Monday, January 17, 2011

The Westing Game - Ellen Raskin

Summary:  A bizarre chain of events begins when sixteen unlikely people gather for the reading of Samuel W. Westing's will.  And though no one knows why the eccentric, game-loving millionaire has chosen a virtual stranger--and a possible murderer--to inherit his vast fortune, one thing's for sure: Sam Westing may be dead...but that won't stop him from playing one last game!  (Summary from back of the book and image from

My Review:  What a fast paced book!  I've had The Westing Game on my to-read pile for far too long.  I still don't know why I hadn't read it before.  Raskin is the opposite of wordy--every chapter, every description gave the reader just enough to stay engaged with new information, but just vague enough to cause a little confusion and keep the reader wanting more.  I felt like I needed the little paper slip you get when playing Clue to keep everything straight.  The whole time I was reading I kept getting the feeling I'd read this before.  Because I didn't intuit the ending, I believe this feeling came from the similarities it had to playing the game Clue as a child.  There were so many twists and turns, connections, and associations that by the end I felt a deep respect for Raskin and her story telling abilities, as well as the mystery element she wove so perfectly.  I'm not surprised in the least this was Newberry Award winner.  It's a fantastic Young Adult book, one should pick up for yourself if you haven't already.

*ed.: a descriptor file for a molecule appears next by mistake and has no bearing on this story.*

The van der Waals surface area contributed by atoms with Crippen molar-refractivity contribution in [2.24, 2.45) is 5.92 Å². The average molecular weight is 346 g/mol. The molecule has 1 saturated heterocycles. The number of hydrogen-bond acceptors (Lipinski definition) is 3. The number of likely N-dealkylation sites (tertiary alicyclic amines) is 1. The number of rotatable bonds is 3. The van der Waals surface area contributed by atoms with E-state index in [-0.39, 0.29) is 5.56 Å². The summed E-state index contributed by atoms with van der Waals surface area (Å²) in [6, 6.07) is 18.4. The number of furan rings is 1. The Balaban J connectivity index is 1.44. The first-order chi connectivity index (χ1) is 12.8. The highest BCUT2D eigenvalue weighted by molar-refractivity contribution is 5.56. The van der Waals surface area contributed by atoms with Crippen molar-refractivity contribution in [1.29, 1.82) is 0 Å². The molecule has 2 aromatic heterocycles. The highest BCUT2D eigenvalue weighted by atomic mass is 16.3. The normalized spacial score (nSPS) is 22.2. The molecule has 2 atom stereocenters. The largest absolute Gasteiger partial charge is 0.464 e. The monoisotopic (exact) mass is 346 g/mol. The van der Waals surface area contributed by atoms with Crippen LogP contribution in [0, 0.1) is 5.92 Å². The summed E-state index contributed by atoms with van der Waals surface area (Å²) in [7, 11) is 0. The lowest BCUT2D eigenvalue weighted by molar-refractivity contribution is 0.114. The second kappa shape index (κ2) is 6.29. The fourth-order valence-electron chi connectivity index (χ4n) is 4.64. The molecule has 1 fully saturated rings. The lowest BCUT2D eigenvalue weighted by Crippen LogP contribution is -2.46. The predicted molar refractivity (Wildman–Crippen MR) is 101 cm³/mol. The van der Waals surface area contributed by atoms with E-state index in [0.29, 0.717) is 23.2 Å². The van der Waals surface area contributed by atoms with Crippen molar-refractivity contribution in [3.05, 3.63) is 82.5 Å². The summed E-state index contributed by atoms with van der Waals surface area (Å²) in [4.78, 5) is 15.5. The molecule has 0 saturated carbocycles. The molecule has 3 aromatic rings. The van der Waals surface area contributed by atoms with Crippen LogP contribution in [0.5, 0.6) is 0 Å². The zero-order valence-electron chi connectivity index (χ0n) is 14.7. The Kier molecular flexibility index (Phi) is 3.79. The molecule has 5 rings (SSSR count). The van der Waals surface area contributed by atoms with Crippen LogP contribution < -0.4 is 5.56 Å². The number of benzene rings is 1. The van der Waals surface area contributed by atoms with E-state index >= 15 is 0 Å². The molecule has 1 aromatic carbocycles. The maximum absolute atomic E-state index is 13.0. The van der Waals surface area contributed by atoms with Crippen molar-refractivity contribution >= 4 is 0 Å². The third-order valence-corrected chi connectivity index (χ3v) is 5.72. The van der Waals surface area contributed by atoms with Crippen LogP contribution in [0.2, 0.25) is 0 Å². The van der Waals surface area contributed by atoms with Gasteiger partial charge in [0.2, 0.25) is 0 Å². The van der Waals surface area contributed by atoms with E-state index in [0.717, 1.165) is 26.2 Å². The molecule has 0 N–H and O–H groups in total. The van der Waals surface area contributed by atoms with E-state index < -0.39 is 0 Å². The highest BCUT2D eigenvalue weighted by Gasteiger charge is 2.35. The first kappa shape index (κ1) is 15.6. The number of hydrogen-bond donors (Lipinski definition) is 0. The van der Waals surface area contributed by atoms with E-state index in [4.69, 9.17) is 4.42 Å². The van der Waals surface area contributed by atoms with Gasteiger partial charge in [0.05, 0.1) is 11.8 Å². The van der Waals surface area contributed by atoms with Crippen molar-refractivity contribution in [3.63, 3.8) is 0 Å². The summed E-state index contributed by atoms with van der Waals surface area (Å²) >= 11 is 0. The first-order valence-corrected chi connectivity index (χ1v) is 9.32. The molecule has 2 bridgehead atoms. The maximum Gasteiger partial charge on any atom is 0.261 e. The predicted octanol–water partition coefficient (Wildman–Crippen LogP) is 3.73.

If you look up the book online you'll find two inconsistencies: 1) Somehow, Grace Windkoppel is Sam Westing's niece despite the book clearly stating more than once that Westing was an only child of immigrant parents--I had noticed this, but figured Sam Westing had lied somewhere along the way in order to stay as anonymous as possible. 2) That the quick-diagnosing Dr. Deere did not diagnose a fairly clear case of M├╝nchausen syndrome--this I did not catch.  Besides that, the book flows smoothly.

My Rating:  4.5 Stars

Sum it up: A great introduction to mystery books for young adults.


Anne Bennion said...

I loved this book and so did my fourth graders (back in the day when I still taught school). They didn't catch the inconsistancies. And I loved that even my slower paced readers weren't bogged down with tons of extra details.

Ann Summerville said...

Thanks for the review. I'm going to put this on my list of must reads for this year.


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